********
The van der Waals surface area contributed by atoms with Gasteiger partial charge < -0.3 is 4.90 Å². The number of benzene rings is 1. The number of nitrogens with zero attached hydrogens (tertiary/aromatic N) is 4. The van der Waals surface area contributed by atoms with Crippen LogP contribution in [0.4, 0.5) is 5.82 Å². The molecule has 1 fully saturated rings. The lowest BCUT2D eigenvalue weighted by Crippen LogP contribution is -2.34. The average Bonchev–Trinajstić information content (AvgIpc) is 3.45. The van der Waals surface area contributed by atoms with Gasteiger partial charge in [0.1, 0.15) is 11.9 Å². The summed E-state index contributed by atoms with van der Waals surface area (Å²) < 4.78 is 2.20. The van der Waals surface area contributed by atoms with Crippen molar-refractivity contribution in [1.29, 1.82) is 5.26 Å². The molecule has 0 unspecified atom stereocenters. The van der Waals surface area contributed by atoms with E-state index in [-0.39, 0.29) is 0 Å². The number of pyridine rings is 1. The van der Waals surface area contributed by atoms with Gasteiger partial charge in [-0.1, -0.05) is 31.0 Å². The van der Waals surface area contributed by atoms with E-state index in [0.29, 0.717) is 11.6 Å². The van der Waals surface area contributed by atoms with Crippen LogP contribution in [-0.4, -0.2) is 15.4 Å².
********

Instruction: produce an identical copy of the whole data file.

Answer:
The van der Waals surface area contributed by atoms with Gasteiger partial charge < -0.3 is 4.90 Å². The number of benzene rings is 1. The number of nitrogens with zero attached hydrogens (tertiary/aromatic N) is 4. The van der Waals surface area contributed by atoms with Crippen LogP contribution in [0.4, 0.5) is 5.82 Å². The molecule has 1 fully saturated rings. The lowest BCUT2D eigenvalue weighted by Crippen LogP contribution is -2.34. The average Bonchev–Trinajstić information content (AvgIpc) is 3.45. The van der Waals surface area contributed by atoms with Gasteiger partial charge in [0.1, 0.15) is 11.9 Å². The summed E-state index contributed by atoms with van der Waals surface area (Å²) < 4.78 is 2.20. The van der Waals surface area contributed by atoms with Crippen molar-refractivity contribution in [1.29, 1.82) is 5.26 Å². The molecule has 0 unspecified atom stereocenters. The van der Waals surface area contributed by atoms with E-state index in [-0.39, 0.29) is 0 Å². The number of pyridine rings is 1. The van der Waals surface area contributed by atoms with Gasteiger partial charge in [-0.1, -0.05) is 31.0 Å². The van der Waals surface area contributed by atoms with E-state index in [0.29, 0.717) is 11.6 Å². The van der Waals surface area contributed by atoms with Crippen LogP contribution in [-0.4, -0.2) is 15.4 Å².